Abstract: The German pharmaceutical industry is stepping ahead with its implementation of a new transparency disclosure code for cooperation between pharmaceutical companies and health care professionals (HCPs) and health care organisations (HCOs). In Germany, this transparency code (“Transparenzkodex”) is applicable since January 2015, and data will be publicly available around mid-2016. No empirical work has been done that addresses the impact of the transparency code on cooperation between HCPs, HCOs and the pharmaceutical companies, including the possibilities of competitive analysis of the available data. In this paper, we interviewed experts from 11 pharmaceutical companies representing small, medium-sized as well as multinational corporations which represent 80% of the German pharmaceutical market. Besides interviews, the authors designed a game to evaluate possible financial investments in key opinion leaders. The market can be regarded as a zero sum game. By allowing public identification of such key HCPs and HCOs, the amount spent on them might increase and not decrease. In a way, the transparency code may foster more and not less spending; in our simulation game, the financial investment in marketing key HCPs and HCOs exceeded sustainable limits.
Abstract: In the context of the larger sustainability discourse, “sufficiency” is beginning to emerge as a new value throughout Western societies, and the question asked in this article is: Can we observe and conceptually identify opportunities to link successful business strategies of incumbents to principles of sufficiency? Thus, how feasible is sustainable entrepreneurship for incumbents? In this paper, a conceptual approach is developed combining insights from sociology, transition research, management and sustainable entrepreneurship research with a focus on narratives as a translation mechanism in situations where tensions emerge between corporate narratives and unexpected societal trends, e.g., the emergence of sufficient lifestyles. It will be shown that even though these are still a niche phenomenon, a focus on corporate narratives is an important element in understanding the role of incumbents in transitions to sustainability.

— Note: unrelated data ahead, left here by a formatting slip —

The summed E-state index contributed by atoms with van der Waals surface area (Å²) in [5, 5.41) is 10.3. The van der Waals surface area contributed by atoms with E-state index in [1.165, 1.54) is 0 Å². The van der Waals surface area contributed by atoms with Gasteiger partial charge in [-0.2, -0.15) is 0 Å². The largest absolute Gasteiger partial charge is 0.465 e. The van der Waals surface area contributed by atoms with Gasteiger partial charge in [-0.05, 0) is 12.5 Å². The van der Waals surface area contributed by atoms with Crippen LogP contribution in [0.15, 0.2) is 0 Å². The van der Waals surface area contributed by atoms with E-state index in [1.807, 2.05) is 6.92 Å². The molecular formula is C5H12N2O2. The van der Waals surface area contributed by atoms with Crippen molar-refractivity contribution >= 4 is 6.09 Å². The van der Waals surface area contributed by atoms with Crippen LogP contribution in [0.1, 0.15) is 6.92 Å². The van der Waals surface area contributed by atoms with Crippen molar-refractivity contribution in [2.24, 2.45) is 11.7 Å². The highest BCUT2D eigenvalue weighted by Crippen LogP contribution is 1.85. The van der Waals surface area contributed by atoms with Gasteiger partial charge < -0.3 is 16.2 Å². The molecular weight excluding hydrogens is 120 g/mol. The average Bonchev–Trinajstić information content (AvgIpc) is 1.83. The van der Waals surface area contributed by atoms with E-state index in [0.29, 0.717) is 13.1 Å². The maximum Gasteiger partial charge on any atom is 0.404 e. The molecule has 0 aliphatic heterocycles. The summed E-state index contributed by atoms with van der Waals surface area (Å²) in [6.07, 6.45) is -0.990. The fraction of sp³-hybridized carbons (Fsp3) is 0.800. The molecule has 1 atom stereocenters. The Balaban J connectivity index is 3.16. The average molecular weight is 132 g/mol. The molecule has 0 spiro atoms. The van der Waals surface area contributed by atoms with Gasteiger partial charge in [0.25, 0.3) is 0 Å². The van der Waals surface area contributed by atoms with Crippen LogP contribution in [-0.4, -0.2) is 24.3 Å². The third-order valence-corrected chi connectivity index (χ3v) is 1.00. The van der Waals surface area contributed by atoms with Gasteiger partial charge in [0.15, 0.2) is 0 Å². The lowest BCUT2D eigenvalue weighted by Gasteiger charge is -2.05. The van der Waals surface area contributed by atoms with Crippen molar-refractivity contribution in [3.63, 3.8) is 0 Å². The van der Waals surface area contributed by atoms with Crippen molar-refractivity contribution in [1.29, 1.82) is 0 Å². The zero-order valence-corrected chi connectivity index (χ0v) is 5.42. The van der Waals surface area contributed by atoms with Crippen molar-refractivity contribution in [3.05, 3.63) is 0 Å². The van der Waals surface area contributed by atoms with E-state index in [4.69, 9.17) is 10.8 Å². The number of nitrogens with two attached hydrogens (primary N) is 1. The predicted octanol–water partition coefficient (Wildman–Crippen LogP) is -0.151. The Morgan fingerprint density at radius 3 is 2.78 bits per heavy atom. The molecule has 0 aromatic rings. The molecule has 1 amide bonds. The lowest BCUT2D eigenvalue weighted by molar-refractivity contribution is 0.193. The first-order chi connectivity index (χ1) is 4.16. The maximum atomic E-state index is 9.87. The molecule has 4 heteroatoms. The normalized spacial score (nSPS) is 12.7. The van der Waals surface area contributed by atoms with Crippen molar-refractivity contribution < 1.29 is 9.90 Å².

Abstract: This paper conceptually synthesizes prior studies on sustainable entrepreneurship against the background of the multi-level perspective. It thereby relates separate streams of literature on sustainable entrepreneurship, sustainability transformations and ecopreneurship, which have previously not been systematically connected and synthesized, to the multi-level perspective. The paper furthermore provides suggestions on how the multi-level perspective can be advanced based on the inspirations of these previously only sparsely-connected streams of literature. Finally, implications for entrepreneurs, academia and politics are presented: means to increase the contribution of sustainable entrepreneurship to sustainability transitions are suggested, and the importance of growth and degrowth is discussed in the context of sustainable entrepreneurship.
Abstract: Green start-ups contribute towards a transition to a more sustainable economy by developing sustainable and environmentally friendly innovation and bringing it to the market. Due to specific product/service characteristics, entrepreneurial motivation and company strategies that might differ from that of other start-ups, these companies might struggle even more than usual with access to finance in the early stages. This conceptual paper seeks to explain these challenges through the theoretical lenses of entrepreneurial finance and behavioural finance. While entrepreneurial finance theory contributes to a partial understanding of green start-up finance, behavioural finance is able to solve a remaining explanatory deficit produced by entrepreneurial finance theory. Although some behavioural finance theorists are suggesting that the current understanding of economic rationality underlying behavioural finance research is inadequate, most scholars have not yet challenged these assumptions, which constrict a comprehensive and realistic description of the reality of entrepreneurial finance in green start-ups. The aim of the paper is thus, first, to explore the specifics of entrepreneurial finance in green start-ups and, second, to demonstrate the need for a more up-to-date conception of rationality in behavioural finance theory in order to enable realistic empirical research in this field.